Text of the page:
I am just glad that riters like me, and the ‘mid-listers’ CAN get published,either by themselves, or with small Independents.

    • Alison

      Thanks for your comment, Carol. The traditional route is still one preferred by many writers as they are daunted by the thought of marketing their own books and representing themselves. Others like you are confident and savvy. We need all types in the new book world and it is a new one…

  • If only all agents were as good as you Carole! I’m a hybrid author (Indie & Mainstream) I manage without an agent & probably don’t need one – BUT I do miss having someone reliable to advise and to just BE there when I need someone to be there!

  • Interesting to read these comments, thank you. There are so many more routes to market now than there used to be. And unfortunately, as with every area in life, there are good and bad agents. I’m sorry that you had such a bad experience Carol, but a few bad apples don’t mean the entire crop should be destroyed. When I was President of the Association of Authors’ Agents many years ago I suggested that there should be an exam that agents should have to pass before being allowed to join the AAA. It was never acted upon, although I still believe it should be.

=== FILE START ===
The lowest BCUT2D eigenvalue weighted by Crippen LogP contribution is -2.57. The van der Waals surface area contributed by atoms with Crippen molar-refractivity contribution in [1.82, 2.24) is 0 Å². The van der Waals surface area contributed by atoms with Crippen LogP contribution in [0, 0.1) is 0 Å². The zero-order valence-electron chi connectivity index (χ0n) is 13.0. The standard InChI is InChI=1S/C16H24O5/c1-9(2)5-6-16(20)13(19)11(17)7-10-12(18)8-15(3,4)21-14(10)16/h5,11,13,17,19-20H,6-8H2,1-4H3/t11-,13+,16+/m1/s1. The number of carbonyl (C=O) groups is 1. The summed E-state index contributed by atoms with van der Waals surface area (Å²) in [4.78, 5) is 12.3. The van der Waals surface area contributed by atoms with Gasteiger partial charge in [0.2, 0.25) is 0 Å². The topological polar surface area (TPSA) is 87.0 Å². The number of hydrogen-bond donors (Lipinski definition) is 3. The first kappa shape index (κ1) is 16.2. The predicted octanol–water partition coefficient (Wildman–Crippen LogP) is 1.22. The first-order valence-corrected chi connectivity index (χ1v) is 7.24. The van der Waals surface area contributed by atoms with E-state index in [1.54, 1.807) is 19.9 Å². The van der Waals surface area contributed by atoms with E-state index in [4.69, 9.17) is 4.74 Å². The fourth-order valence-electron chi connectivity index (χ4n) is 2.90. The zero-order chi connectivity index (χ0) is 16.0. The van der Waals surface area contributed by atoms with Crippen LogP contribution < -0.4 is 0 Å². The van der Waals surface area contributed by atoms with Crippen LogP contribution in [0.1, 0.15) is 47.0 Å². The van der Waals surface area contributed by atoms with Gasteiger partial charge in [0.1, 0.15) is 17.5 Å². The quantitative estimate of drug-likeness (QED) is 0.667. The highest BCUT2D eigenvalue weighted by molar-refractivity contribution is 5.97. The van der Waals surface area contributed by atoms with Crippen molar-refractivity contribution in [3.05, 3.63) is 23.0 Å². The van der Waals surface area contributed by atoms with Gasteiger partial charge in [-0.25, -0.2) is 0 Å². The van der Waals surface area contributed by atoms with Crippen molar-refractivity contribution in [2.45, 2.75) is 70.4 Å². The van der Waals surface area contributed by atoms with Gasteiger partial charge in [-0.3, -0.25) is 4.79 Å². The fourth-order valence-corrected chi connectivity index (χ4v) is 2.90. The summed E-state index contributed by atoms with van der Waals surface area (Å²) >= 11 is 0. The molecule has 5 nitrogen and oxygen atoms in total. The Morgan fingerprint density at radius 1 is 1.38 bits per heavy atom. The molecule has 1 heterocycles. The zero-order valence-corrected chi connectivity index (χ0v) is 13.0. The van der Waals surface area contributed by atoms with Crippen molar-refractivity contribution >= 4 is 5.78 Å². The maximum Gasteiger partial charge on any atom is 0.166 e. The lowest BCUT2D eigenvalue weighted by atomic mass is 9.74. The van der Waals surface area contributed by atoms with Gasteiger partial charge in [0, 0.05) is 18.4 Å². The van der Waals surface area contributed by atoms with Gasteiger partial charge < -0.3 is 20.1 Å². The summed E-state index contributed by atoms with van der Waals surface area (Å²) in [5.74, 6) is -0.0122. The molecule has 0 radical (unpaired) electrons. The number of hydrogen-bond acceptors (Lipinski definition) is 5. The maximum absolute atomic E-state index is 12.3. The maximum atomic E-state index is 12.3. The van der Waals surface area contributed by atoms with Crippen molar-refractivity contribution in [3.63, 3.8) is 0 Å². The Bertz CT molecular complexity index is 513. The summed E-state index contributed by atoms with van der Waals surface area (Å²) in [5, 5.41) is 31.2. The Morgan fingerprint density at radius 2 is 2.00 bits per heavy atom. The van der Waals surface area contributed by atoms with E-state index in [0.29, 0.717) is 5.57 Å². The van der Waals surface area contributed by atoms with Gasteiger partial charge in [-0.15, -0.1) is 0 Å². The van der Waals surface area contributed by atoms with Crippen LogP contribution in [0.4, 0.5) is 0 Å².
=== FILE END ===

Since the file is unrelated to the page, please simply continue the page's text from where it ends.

• I believe in the agent’s role. That old saying “Two heads are better than one,” comes to mind. I am a writer, not a salesman; an agent represents my work and the one can’t exist without the other. It’s the tried and tested route for me and if it doesn’t work then I leave my manuscript to be published by my children (let them pay the fees!). Meanwhile I continue to hone my craft.
    Best wishes to you all

    Darius Stransky

  • An interesting discussion, Carole and Alison, with interesting contributions to the debate from Carol and others. Thank you for it.